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Get started with the JSON Binding API, Part 1

The JSON Binding API in a nutshell

Get started with JSON-B's default features and custom annotations, runtime configurations, and more

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This content is part of the series:Get started with the JSON Binding API, Part 1

Stay tuned for additional content in this series.

A headline feature in Java™ EE 8, the Java API for JSON Binding (JSON-B) 1.0 (JSR 367), strengthens Java's support for JavaScript Object Notation, or JSON.

JSON has become the standard for transferring information between connected and disconnected systems. Popular for cloud and web services applications, it has emerged as the go-to data interchange format for RESTful web services in microservices-based systems.

JSON-B completes Java EE’s suite of APIs and features for managing JSON, providing a simple, uniform standard for converting Java objects to JSON documents and back again. Its ease of use is thanks in part to minimal ceremony, and to sensible and intuitive default configurations.

JSON Binding also combines well with JSON Processing, Java EE’s other API for managing JSON in enterprise systems. JSON-P is a lower-level API that provides two models (streaming and object) for JSON processing and transformation. Together, the two APIs offer a solid framework for using JSON in Java enterprise systems.

Default and custom binding with JSON-B

Out of the box, JSON-B provides default mappings for serialization and deserialization that are suitable for everyday programming scenarios. For simpler customizations, the API provides adapters and some custom serializers and deserializers. For more advanced scenarios, it’s possible to use in-class annotations or a runtime configuration builder to override JSON-B’s default settings.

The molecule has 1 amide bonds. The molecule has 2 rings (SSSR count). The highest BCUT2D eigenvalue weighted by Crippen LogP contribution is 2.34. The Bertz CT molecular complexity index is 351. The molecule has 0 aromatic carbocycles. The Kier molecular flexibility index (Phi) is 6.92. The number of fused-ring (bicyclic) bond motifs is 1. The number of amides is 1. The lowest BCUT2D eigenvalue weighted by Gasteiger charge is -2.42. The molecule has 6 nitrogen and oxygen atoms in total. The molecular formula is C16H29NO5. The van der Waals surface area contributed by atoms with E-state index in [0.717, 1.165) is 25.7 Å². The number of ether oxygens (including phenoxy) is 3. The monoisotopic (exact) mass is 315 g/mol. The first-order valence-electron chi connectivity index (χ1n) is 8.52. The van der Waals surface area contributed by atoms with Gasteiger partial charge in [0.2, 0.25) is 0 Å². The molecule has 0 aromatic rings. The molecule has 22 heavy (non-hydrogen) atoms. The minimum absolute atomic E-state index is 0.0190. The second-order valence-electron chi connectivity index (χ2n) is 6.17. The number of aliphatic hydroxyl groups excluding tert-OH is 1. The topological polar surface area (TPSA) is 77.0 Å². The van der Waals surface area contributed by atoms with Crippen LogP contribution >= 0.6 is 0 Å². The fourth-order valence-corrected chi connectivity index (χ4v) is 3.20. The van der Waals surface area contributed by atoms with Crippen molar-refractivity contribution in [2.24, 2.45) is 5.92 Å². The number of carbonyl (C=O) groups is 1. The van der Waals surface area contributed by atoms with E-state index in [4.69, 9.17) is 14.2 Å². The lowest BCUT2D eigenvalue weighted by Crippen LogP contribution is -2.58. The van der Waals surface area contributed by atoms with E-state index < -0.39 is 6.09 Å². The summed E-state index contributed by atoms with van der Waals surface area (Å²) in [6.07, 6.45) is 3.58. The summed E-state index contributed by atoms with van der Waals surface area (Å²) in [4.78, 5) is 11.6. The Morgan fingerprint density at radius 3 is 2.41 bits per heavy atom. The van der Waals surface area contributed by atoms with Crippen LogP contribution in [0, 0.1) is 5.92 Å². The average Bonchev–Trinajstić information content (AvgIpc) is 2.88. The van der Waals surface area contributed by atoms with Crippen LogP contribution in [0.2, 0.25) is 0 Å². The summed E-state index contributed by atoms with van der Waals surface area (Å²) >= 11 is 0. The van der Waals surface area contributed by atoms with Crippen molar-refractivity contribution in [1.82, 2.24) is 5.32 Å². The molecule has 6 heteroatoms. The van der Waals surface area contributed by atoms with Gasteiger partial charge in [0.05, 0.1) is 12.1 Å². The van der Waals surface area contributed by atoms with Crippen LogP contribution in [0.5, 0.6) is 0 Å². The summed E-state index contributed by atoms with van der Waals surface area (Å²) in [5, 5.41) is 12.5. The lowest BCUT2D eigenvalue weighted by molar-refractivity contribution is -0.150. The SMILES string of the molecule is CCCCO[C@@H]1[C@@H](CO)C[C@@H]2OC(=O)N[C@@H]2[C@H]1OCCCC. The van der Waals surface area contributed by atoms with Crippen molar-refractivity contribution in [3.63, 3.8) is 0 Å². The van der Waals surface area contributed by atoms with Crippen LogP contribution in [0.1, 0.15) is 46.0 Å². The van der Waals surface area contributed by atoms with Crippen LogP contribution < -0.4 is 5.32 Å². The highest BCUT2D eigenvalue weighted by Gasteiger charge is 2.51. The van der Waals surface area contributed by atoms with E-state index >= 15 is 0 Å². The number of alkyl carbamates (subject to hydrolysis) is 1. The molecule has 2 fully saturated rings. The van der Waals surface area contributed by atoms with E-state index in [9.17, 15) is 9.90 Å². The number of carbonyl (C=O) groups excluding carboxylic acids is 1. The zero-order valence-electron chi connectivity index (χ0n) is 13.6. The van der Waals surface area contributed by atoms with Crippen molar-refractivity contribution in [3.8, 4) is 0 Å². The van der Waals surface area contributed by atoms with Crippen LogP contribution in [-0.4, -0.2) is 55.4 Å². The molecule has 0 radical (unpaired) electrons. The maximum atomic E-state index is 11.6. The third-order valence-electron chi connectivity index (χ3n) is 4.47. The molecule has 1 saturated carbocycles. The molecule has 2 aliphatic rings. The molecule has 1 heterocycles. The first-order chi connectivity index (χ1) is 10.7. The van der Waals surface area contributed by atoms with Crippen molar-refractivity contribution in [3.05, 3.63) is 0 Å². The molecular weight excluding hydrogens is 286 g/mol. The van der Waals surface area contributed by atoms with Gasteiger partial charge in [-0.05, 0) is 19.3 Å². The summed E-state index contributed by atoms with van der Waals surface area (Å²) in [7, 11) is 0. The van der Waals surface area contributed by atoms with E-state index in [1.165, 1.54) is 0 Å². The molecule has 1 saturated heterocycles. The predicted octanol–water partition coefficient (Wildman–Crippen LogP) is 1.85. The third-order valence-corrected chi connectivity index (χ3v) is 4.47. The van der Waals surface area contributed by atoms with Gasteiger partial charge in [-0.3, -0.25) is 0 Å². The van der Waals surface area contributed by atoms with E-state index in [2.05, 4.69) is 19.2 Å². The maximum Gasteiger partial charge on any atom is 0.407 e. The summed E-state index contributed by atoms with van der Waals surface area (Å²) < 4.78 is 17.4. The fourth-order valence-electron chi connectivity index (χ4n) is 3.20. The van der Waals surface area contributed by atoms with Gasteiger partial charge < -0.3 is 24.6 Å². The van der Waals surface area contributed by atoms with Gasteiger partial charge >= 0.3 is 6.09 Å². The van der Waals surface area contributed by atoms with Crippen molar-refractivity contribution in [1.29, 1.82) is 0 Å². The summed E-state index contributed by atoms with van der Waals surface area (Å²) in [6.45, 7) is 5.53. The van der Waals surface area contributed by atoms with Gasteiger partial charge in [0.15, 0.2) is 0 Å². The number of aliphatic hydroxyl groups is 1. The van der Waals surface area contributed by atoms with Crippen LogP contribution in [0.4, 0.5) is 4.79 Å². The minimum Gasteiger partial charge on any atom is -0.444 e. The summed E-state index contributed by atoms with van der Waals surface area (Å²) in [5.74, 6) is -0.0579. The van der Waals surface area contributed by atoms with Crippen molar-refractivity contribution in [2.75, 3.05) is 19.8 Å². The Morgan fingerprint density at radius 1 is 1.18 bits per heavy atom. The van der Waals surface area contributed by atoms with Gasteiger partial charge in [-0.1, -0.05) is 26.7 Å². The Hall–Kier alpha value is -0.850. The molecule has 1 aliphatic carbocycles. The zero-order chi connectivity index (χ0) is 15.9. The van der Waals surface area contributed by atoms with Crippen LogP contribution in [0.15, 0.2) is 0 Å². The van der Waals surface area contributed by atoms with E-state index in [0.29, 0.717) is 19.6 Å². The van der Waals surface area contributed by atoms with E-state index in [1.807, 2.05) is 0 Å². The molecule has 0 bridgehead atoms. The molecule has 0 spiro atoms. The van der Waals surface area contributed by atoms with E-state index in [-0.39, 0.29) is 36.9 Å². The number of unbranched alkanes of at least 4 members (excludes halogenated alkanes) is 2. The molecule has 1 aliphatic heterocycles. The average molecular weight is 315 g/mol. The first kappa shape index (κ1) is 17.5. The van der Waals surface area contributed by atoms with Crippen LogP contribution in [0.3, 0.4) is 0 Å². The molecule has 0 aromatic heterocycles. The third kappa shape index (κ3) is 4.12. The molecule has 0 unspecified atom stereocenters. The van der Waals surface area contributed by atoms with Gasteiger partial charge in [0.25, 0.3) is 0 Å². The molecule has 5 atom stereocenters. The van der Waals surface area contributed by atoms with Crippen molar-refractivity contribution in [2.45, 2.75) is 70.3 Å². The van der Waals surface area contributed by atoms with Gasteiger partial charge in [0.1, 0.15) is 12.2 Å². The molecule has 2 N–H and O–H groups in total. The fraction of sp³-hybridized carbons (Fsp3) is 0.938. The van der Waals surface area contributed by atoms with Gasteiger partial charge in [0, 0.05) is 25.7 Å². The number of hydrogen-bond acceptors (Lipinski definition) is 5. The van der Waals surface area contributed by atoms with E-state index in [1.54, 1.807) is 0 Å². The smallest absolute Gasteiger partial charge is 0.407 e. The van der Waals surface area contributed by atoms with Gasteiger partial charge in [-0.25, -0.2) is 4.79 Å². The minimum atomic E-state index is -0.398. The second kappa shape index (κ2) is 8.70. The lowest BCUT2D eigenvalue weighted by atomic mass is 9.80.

On the whole, JSON-B codifies industry practices and methodologies that have become commonplace for enterprise developers. It uses annotations to mark classes and fields with mapping semantics, and it provides the extensibility that is so often required to deal with complex data structures.

Most importantly, this API provides binding support between Java classes and JSON documents in an intuitive and easy manner. Even developers with no prior experience with JSON should easily pick up and use the Java API for JSON Binding. Developers who are experienced using JSON de/serialization libraries such as GSON, Boon, and Jackson will find JSON-B familiar and comfortable to use.

Two interfaces: Jsonb and JsonBuilder

Functionally speaking, the JSON-B API consists of two entrypoint interfaces: javax.json.bind.Jsonb and javax.json.bind.JsonBuilder. The Jsonb interface enables serialization and deserialization via the methods toJson() and fromJson(), respectively. The JsonbBuilder interface constructs Jsonb instances based on a set of optional configurations and provides client access to the instance.

Roundtrip example

There is no better way to get started with a new API than trying it for yourself. In this example, we’ll build a basic example application using a simple class. In Listing 1, we first serialize the Book class to a JSON document, then deserialize it back to a Book object.

Listing 1. A minimal Book class
public class Book {
   private String id;
   private String title;
   private String author;
   // Plumbing code removed for brevity
}

To serialize a Book object, we first need to create a Jsonb instance, which we do using the JsonbBuilder API’s static create() factory method. Once we have the Jsonb instance, we call one of the overloaded toJson() methods and pass it the object to serialize, as shown in Listing 2.